I have a couple of radical notions here.
1. I like Harry Potter.
This kid has the weight of his world on his shoulders, and he's known it at least subliminally since he was eleven. He's been marked for death since he was a baby, and he knows that, too. He's also been mistreated for ten years running, and despite that, he thinks about others. I'm going to give a lot of examples from PS/SS because I'm reading PS right now (just got the Brit editions. Yay!) Halloween Feast - he doesn't like Hermione at this point. At all. And yet, he goes to save her from the troll. Why? Because he's a good kid.
In OotP, he was annoying and I wanted to hit him a time or two, but the fact is, he's angry and scared and there's no adult he can rely on at this point - the Weasleys aren't his, Remus isn't his, Dumbledore won't talk to him, McGonagall he respects but doesnt't have that sort of relationship with, and Sirius is emotionally his ag now that he's trapped in Grimmauld Place.
On the other hand, he was a pleasure to watch teach - and it wasn't to get attention. He got joy from seeing his friends improve, not because he was leading them. Born teacher. His own teachers would have been proud if they could have seen.
2. I like Ron Weasley.
It's not easy being a sidekick, or a youngest brother in a family of overachievers, or poor. It's not easy to have one best friend take to flying and magic as if born to it, and have the other just be better at information gathering and analysis. And Ron isn't always graceful about that.
But. He has a head for strategy that neither of the other two have. And he has courage enough for any Gryffindor. And he's starting to be something other than Harry's friend or the youngest Weasley. He's a prefect now - watch him next year as he grows into it. He's a keeper now - watch him help Harry as captain. Or be captain. Watch him grow to be the leader he's meant to be - and be a greater Head Boy than Percy ever could be.
3. I like Hermione Granger.
She's me. Only smarter. And more dangerous because not only is she a powerful witch who can learn any spell right off, but she is also very, very ruthless and pragmatic. She doesn't think twice about burning Snape in the first book. She forments a revolution in the fifth. And she clearly wants to do something political in the future. But notice - none of this is for herself. It's all for other people.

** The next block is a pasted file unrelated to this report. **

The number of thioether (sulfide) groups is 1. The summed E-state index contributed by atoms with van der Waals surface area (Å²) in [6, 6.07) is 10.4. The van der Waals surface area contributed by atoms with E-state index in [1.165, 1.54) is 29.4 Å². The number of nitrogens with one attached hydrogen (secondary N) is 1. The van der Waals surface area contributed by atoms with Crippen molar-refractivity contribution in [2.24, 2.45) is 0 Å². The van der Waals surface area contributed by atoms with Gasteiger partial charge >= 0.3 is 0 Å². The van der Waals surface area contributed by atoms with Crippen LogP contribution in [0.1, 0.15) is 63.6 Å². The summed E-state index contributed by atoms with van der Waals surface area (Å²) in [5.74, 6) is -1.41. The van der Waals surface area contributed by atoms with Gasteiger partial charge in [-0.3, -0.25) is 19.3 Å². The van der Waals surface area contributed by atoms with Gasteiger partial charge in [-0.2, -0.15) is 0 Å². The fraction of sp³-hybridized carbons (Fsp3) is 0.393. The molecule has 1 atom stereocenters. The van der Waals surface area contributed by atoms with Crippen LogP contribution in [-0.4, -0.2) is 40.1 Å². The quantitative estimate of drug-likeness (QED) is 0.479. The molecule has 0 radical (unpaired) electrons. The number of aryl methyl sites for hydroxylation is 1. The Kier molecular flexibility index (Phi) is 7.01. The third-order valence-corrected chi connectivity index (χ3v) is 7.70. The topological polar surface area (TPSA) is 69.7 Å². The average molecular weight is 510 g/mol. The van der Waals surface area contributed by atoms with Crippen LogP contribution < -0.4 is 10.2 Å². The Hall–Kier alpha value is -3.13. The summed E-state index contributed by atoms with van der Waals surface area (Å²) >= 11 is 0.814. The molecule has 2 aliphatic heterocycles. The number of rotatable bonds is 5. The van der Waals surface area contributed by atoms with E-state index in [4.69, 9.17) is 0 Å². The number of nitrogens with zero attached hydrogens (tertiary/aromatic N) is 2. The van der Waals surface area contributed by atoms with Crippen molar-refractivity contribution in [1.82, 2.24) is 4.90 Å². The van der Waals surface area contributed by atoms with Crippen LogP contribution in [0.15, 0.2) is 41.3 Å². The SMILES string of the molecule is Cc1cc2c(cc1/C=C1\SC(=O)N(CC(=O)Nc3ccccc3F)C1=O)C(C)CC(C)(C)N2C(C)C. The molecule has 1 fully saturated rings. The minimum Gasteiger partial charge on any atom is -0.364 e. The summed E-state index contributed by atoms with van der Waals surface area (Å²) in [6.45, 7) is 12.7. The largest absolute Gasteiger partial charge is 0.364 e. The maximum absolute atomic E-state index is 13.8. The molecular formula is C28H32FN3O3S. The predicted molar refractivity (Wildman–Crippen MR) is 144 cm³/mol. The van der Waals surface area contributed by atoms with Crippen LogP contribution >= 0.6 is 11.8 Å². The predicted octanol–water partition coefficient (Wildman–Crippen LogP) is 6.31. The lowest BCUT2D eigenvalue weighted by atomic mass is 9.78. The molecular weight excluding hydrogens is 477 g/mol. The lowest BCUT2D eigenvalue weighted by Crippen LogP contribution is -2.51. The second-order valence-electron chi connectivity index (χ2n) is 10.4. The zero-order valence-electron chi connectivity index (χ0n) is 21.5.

A lot has been made about her makeover in book 4 - in professional essay collections as well as here. That she becomes acceptable once she's beautiful and it takes plastic surgery to make her so. We've all seen makeover movies - "Miss Congeniality" or "The Princess Diaries". Here's the thing. Normally, in makeover movies, the "victim" is magically able to maintain her new hair/makeup/mode of dressing even though she was not able to do so before. She becomes this new person.
Hermione fixed her teeth by taking advantage of a situation. This was the plastic surgery. I don't understand anyone's problem with this - her parents were going to correct this themselves. She just chose a faster and far less painful manner. And she did her hair up and wore pretty dress robes. But the next day, she was back to the way she was, bushy hair and all, and happy to be so.
And Viktor fell for her as she studied in the library, not because she was Cinderella at the Yule Ball.
4. I like the twins.
The first thing they do is help Harry get into the train - this kid they've never seen before. And they accept him as a brother, too. Better than a brother - brothers get teased.
They're also brilliant - they're doing advanced work in potions and charms, and I really believe that they're doing weapons research for Dumbledore. Yes, it's all jokes - but notice that they don't set out to hurt anyone. They filled the school with fireworks, but no one got injured. Neville is turned into a canary, but turns back right away. They test things on themselves before they recruit others. And, seriously - those Skivving Snackboxes could be useful in a first aid kit once perfected - to cure fainting, fevers and nosebleed (as opposed to causing them. Poor Alicia.) And the Puking Pastilles - my goodness. An emetic that works quickly but can be stopped before things get worse?
And I'll bet they're planning this, too.
Are they nice? Well. They could be nicer. But they're not malicious. And they're going to be invaluable to the Order.
5. I don't like Draco Malfoy. Yes, he's my OTP with Harry, but that doesn't make him more likeable.